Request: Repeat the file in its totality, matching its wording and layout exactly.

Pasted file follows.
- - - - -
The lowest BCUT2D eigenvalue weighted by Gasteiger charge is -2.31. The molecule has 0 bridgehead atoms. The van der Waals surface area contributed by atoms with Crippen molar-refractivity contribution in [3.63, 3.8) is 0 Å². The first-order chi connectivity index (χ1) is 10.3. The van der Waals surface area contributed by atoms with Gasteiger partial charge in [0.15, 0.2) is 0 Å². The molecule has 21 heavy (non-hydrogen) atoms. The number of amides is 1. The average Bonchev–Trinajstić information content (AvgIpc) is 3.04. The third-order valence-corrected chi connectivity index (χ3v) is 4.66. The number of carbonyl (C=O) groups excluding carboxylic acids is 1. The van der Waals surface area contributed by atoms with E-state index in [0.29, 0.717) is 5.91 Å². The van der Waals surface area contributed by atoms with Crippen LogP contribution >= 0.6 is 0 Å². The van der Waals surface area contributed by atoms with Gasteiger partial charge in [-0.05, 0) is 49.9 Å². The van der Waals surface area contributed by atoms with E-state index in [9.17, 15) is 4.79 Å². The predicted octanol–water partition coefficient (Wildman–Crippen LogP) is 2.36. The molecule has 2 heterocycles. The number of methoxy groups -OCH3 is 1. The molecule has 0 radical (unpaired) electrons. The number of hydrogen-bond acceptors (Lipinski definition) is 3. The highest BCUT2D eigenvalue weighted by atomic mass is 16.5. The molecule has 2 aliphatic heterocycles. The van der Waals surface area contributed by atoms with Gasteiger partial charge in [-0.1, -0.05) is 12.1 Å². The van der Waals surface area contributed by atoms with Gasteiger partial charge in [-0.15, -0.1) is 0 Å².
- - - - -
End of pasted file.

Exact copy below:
The lowest BCUT2D eigenvalue weighted by Gasteiger charge is -2.31. The molecule has 0 bridgehead atoms. The van der Waals surface area contributed by atoms with Crippen molar-refractivity contribution in [3.63, 3.8) is 0 Å². The first-order chi connectivity index (χ1) is 10.3. The van der Waals surface area contributed by atoms with Gasteiger partial charge in [0.15, 0.2) is 0 Å². The molecule has 21 heavy (non-hydrogen) atoms. The number of amides is 1. The average Bonchev–Trinajstić information content (AvgIpc) is 3.04. The third-order valence-corrected chi connectivity index (χ3v) is 4.66. The number of carbonyl (C=O) groups excluding carboxylic acids is 1. The van der Waals surface area contributed by atoms with E-state index in [0.29, 0.717) is 5.91 Å². The van der Waals surface area contributed by atoms with Crippen LogP contribution >= 0.6 is 0 Å². The van der Waals surface area contributed by atoms with Gasteiger partial charge in [-0.05, 0) is 49.9 Å². The van der Waals surface area contributed by atoms with E-state index in [9.17, 15) is 4.79 Å². The predicted octanol–water partition coefficient (Wildman–Crippen LogP) is 2.36. The molecule has 2 heterocycles. The number of methoxy groups -OCH3 is 1. The molecule has 0 radical (unpaired) electrons. The number of hydrogen-bond acceptors (Lipinski definition) is 3. The highest BCUT2D eigenvalue weighted by atomic mass is 16.5. The molecule has 2 aliphatic heterocycles. The van der Waals surface area contributed by atoms with Gasteiger partial charge in [-0.1, -0.05) is 12.1 Å². The van der Waals surface area contributed by atoms with Gasteiger partial charge in [-0.15, -0.1) is 0 Å².